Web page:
Josh Smith at Deitch Studios
November 25th, 2009 to March 28th, 2010
4-40 44th Drive, Long Island City.
Deitch Projects: 212 343 7300.
Deitch Studios, the waterfront second-space of Deitch Projects, succeeds in practice where many other galleries do in name only as a true “project room”; a kind of well-funded playhouse where shows are chosen with an eye towards bold moves, experimentation, and flirtation with possible failure. The current exhibition Josh Smith: On the Water—youthfully energetic and built up from a premise akin to a dare—neatly fits the bill.
The show is comprised of forty-seven five-by-four feet paintings executed in measured intervals directly on the gallery wall. Even without the press release telling us that the paintings were done in what must have been a hectic three and a half days, we can sense the tension between the demands of a challenge—producing a certain amount of paintings in a given time—and its material outcome. Speed is as much an ingredient in the resulting works as paint and drywall, and the forty-seven paintings evidence their hasty coming-to-be in swingy strokes, easy one-form motifs, and unfussy transparent washes that glow with the white beneath. The artist has continued his practice of working with simple and central images, and the paintings present variations on three basic motifs; a fish, a leaf, and the artist’s own child-like signature. The latter is often riffed to a point of pure abstraction, producing, quite winningly, works that look like perfect symbols of “painting”—like objects that might be the subject of wry commentary from gallery-going characters in New Yorkercartoons.
The best works are vibrant and fun, and show the chops of a painter who takes delight in straightforward, rambunctious picture making. (The direct application of paint-on-wall viscerally recalls the childhood sensation of dragging a crayon off-limit onto forbidden surfaces). Exuberance happily trumps strategy, and in its strongest moments the exhibition suggests the workings of a mischievous sprite from a rowdy night before. The constraints of the chosen rectangular format and the placement of these paintings also work to activate the imagination, as the loopy strokes of the works pressing tensely up against their “frame” remind us that the only thing containing these paintings are spiderweb-thin pencil lines. There is the hint that the images could, if released, extend indefinitely onto whatever two-dimensional opportunity might present itself.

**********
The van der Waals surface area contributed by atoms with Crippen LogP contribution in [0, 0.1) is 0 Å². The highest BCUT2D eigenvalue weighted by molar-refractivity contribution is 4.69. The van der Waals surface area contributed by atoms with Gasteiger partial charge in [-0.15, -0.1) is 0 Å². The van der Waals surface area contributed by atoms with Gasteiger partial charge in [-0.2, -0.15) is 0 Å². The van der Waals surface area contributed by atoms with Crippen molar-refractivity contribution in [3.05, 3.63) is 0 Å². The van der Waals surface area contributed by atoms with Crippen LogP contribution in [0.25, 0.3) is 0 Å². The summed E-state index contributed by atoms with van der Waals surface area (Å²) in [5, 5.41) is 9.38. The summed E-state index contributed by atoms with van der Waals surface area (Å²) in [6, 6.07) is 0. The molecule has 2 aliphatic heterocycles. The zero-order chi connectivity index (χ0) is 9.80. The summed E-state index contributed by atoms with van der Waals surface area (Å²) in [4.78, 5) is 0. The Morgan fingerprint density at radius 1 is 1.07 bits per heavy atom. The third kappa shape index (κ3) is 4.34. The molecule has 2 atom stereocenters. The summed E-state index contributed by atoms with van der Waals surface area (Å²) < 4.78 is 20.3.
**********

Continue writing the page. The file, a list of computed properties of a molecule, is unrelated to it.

But Smith doesn’t reach the high-mark of producing a knock-out show of one-session paintings. The risky premise certainly adds energy to the enterprise, but not an exemption from the basic rule that weaker paintings will bring down stronger ones, whatever good/bad painting criteria one might be using. A few of the paintings succumb to repetition and fatigue, begging the question of whether the artist might have arranged it to have a little less painting and a little more time to tip the scales in his favour. There is a pervasive sense of arbitrariness throughout On the Water. Questions of “why three and half days?” or “why 47 paintings?” appear to have no better answer than “why not?” The strict use of three unrelated motifs also seems ill-considered, given that the more complex forms clearly yield more interesting results, as with the sinuous catfish subjects delineated in slithers of electric pinks and greens. The “signature” paintings, basic doodles of “Josh Smith,” are simply weak unless pushed to abstraction: egocentric without being individually expressive, devoid of content without being formally interesting. Even a slight departure from this system of rather dull personal symbols could have provided a range of armatures strong enough to support this artist’s impressive energies and considerable talents.